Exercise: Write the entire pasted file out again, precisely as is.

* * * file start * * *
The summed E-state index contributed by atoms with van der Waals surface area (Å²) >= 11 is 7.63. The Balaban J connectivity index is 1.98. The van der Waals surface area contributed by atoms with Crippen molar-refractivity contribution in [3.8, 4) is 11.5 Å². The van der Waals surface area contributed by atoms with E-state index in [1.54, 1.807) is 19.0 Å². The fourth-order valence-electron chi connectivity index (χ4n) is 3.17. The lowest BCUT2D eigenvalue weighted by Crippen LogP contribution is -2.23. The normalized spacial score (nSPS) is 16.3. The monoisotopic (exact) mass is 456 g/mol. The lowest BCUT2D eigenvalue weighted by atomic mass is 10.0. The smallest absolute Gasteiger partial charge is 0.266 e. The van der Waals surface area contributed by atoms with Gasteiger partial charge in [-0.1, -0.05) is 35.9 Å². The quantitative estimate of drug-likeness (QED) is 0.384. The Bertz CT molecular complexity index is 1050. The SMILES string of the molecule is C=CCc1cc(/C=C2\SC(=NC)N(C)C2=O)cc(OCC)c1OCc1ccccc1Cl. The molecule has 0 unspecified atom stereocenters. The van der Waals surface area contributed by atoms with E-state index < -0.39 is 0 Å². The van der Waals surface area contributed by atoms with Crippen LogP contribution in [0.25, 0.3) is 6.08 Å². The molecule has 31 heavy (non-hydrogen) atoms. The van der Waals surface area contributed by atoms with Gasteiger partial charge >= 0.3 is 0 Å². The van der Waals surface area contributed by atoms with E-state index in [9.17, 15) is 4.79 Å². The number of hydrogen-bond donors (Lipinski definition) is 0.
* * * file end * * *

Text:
The summed E-state index contributed by atoms with van der Waals surface area (Å²) >= 11 is 7.63. The Balaban J connectivity index is 1.98. The van der Waals surface area contributed by atoms with Crippen molar-refractivity contribution in [3.8, 4) is 11.5 Å². The van der Waals surface area contributed by atoms with E-state index in [1.54, 1.807) is 19.0 Å². The fourth-order valence-electron chi connectivity index (χ4n) is 3.17. The lowest BCUT2D eigenvalue weighted by Crippen LogP contribution is -2.23. The normalized spacial score (nSPS) is 16.3. The monoisotopic (exact) mass is 456 g/mol. The lowest BCUT2D eigenvalue weighted by atomic mass is 10.0. The smallest absolute Gasteiger partial charge is 0.266 e. The van der Waals surface area contributed by atoms with Gasteiger partial charge in [-0.1, -0.05) is 35.9 Å². The quantitative estimate of drug-likeness (QED) is 0.384. The Bertz CT molecular complexity index is 1050. The SMILES string of the molecule is C=CCc1cc(/C=C2\SC(=NC)N(C)C2=O)cc(OCC)c1OCc1ccccc1Cl. The molecule has 0 unspecified atom stereocenters. The van der Waals surface area contributed by atoms with E-state index < -0.39 is 0 Å². The van der Waals surface area contributed by atoms with Crippen LogP contribution in [0.25, 0.3) is 6.08 Å². The molecule has 31 heavy (non-hydrogen) atoms. The van der Waals surface area contributed by atoms with Gasteiger partial charge >= 0.3 is 0 Å². The van der Waals surface area contributed by atoms with E-state index in [9.17, 15) is 4.79 Å². The number of hydrogen-bond donors (Lipinski definition) is 0.